The prisoners are said to be mainly family members of the former Libyan leader Muammar al-Gaddafi (murdered in 2011), members and supporters of the Gaddafi government and abducted foreigners including the Russian sociologist Maxim Shugaley.
Mitiga is one of the many “unofficial” prisons in Tripoli. The Mitiga prison is controlled by the radical Sunni militia RADA. RADA leader Abdul Raouf Kara has given the order to clear the prison in order to cover up the brutal crimes committed by his subordinates on their prisoners.
Kara’s main concern is that an inspection of the Mitiga prison could take place at any time to uncover the crimes committed by his troops there.
The concern about a review of prisons must be viewed against the backdrop of the current power struggle within the so-called “Government of National Accord” (GNA) in Tripoli. In addition, negotiations for peace in Libya are currently taking place on an international level. This could lead to a rapid loss of power by militias such as the RADA and to an investigation of the crimes allegedly committed by the members of the militia.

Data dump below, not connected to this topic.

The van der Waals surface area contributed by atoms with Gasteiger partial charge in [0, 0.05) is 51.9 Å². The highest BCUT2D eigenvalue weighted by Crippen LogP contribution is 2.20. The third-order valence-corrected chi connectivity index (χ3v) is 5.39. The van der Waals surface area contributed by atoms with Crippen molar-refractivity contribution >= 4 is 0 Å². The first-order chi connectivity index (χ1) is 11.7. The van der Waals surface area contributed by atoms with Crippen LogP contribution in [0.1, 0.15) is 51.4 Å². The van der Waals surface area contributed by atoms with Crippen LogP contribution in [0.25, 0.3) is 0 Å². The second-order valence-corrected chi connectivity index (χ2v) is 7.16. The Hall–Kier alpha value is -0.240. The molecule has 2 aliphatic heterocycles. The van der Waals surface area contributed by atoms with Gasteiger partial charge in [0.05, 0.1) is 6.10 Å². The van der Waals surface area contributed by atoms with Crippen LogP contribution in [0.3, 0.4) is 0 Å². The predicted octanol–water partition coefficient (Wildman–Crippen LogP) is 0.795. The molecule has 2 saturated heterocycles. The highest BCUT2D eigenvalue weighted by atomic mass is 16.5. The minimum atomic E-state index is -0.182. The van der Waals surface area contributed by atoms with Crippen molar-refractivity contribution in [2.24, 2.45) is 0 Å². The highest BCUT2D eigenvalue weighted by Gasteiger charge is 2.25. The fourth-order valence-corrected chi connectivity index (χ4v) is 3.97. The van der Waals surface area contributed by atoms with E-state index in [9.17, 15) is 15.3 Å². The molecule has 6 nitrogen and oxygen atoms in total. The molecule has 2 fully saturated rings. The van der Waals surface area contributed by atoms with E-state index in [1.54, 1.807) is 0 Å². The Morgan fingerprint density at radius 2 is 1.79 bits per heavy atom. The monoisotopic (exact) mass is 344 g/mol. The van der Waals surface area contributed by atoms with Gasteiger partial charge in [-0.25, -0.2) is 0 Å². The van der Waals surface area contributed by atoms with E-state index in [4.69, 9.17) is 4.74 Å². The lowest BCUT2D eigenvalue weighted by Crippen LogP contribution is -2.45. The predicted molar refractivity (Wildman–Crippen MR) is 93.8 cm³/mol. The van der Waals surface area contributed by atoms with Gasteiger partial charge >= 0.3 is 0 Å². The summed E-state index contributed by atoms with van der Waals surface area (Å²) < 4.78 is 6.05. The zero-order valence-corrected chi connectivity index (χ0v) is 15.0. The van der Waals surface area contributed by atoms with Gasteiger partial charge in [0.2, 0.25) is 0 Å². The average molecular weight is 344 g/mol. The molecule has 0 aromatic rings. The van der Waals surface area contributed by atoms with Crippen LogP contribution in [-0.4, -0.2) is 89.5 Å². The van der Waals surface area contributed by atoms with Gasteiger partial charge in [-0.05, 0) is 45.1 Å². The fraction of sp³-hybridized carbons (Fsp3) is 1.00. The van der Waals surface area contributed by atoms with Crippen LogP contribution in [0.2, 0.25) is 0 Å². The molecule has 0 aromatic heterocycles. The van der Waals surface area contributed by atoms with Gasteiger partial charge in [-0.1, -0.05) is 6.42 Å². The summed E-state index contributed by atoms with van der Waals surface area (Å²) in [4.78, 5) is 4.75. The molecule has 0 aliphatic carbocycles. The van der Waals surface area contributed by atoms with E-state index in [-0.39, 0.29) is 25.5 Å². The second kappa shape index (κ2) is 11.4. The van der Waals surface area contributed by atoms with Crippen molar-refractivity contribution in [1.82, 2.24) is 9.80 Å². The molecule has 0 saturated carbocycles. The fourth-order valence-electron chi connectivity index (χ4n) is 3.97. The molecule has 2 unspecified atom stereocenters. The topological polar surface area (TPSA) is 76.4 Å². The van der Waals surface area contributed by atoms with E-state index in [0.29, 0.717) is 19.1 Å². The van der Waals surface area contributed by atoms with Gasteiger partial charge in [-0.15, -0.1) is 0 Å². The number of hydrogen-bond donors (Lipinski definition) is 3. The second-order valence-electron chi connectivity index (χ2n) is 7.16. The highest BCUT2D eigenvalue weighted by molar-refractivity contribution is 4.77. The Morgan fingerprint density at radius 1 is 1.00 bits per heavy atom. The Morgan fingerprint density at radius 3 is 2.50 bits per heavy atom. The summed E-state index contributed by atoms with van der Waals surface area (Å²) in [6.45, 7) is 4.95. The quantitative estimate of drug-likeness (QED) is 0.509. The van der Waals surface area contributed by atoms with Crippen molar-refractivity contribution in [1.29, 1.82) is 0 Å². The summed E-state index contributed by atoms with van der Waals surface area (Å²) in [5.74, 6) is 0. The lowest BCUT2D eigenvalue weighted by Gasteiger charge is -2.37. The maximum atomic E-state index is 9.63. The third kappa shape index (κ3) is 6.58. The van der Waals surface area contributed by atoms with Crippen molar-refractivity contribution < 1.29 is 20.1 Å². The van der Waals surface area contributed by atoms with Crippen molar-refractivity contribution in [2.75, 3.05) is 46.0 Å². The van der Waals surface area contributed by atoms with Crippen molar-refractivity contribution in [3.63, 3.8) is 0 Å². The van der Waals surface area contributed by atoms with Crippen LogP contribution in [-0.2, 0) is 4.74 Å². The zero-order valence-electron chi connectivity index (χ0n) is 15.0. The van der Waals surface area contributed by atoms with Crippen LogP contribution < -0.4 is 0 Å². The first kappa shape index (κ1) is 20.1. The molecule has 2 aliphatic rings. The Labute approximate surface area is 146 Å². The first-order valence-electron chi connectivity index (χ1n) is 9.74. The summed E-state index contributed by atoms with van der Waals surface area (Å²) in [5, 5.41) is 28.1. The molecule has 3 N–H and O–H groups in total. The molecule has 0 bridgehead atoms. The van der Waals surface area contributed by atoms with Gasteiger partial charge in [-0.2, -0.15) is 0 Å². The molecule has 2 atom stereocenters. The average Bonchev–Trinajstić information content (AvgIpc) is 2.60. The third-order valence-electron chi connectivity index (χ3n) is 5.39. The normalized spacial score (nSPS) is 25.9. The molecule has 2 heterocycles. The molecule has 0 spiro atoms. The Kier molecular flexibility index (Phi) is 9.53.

Above all, the conditions in Mitiga prison could soon be the focus of such an investigation. Numerous regional media outlets have already reported in the past on the inhuman conditions under which the prisoners there were said to be kept. They are held in cells that are far too small and frequently harassed, beaten, maltreated and tortured by the guards.
In May 2020, a report by UN Secretary General António Guterres pointed out that UNSMIL (the UN Mission in Libya) and the Office of the UN High Commissioner for Human Rights had received reports of torture, overcrowding and lack of sanitation and medical care, especially in detention facilities of the Ministry of the Interior – including Mitiga prison.